Danganronpa Complete Series Review

Danganronpa
Courtesy of FUNimation

Anime: Danganronpa

Released By: FUNimation

Release Date: November 10, 2015

Retail Price: $64.98

The anime and video game series Danganronpa is very different from many current anime series and has achieved cumulatively positive reactions from anime fans of many genres for its – unique story to say the least. The story takes place in the twisted high school known as Hope’s Peak High. The school is very particular in who can join the ranks of its prestigious students — but not for what you’d expect. The schools requirements suggest that if they want to achieve “academic” success, murder will be something needed to intertwine into their busy schedules. The series hones in on Makoto Naegi, a seemingly normal young man thrown into the chaos of equally disturbed students hoping to murder each other to attain freedom in a twisted hunger games style plot. The series begins to toss you into this oddly constructed ongoing anime that is full of twists, turns, and some unexpectedly peculiar choices…

From the moment he steps foot on campus, Naegi is thrust into the school that thrives on “despair” waking up in a mysterious room, before finding how was to a room full of countless students. None of the others seem to know why they are there, or quite what occurred – but the primary focus is to introduce varied characters with polarizing traits to give at least everyone a character they could potentially root for. When the quirky school’s principal (a half friendly/half evil teddy bear) is introduced, he explains the high stakes program they’ve entered. Unfortunately for them, they cannot leave the school (as in ever) unless murdering a fellow student, setting it up to see most of them die before the 12 episode anime concludes. I enjoyed the initial mysterious plot – and the characters attempts to initially band together, but you know that this will soon fall apart once someone succumbs to the malevolent setup.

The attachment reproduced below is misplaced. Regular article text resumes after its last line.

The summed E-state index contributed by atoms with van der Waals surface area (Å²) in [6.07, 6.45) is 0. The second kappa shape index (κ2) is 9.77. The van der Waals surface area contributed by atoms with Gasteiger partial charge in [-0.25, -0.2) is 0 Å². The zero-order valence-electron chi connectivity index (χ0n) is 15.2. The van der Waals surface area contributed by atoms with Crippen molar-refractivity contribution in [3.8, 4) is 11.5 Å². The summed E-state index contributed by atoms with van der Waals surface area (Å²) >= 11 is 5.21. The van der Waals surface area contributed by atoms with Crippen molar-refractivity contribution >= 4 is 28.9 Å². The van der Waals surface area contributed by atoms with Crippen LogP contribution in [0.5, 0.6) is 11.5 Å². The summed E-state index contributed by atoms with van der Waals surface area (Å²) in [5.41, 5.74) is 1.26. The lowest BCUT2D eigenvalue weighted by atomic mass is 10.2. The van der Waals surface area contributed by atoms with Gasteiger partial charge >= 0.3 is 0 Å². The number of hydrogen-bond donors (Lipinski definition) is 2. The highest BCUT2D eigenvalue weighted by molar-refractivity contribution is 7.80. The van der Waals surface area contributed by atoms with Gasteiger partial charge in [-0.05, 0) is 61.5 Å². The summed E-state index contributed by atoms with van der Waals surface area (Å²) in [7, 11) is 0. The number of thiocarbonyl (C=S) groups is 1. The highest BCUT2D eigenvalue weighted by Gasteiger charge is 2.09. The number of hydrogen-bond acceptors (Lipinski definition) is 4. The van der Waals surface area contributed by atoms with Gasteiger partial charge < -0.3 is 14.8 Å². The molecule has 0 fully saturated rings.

As the murders slowly (but surely) begin, they take a nod from parliament with a trial, requiring the murders to get away with the crime in an allotted time. After some time has passed and the trial commences, the crude bear will reveal the outcome – and if the jury selects correctly, the killer will not be allowed to graduate (which is their only way to escape.) If the jury is incorrect, there will still be a punishment of death to a random member. The trail is yet another form of manipulation that turns them against each other more frequently, and potentially increases the attempted murders for the wicked principal’s plans. Unlike many horror survival series, the deaths pile up with every episode and the 14 characters are soon all in jeopardy whether or not they are responsible for the deaths of others. The murder mystery aspect of Danganronpa is a great concept for an anime series (it’s a void that needs to be filled) and although the results aren’t always what I’d hoped, I applaud the commitment to an ongoing whodunit plot. Along with the murderers within their ranks, the principal makes an additional villain that you continuously hope to see meet their very own demise (but I won’t spoil that end result).

While I do enjoy the mystery and survival aspect of the series, there are a few attributes to the series that don’t exactly sit well with me. For example, the deaths of the characters are “extreme” as the small bear explains, and more often than not are graphically violent if someone else is caught (so yes, mainly the characters who commit murder themselves) but regardless can go too far – most noticeably at the end of the series when a main character’s involvement is determined. The trial and justice system is an interesting notion to toy with for an anime, but the odd choice of punishments in Danganronpa is my biggest gripe about the series. In terms of characters, it took me a few episodes to actually establish that I liked a few of them, and one of the relationships I became most invested in was the bond between Ohwada and Ishimaru. The two begin as rivals, and quickly become close friends in dire circumstances which is a strong example of the personal relationships that begin to develop among the 14 captive students.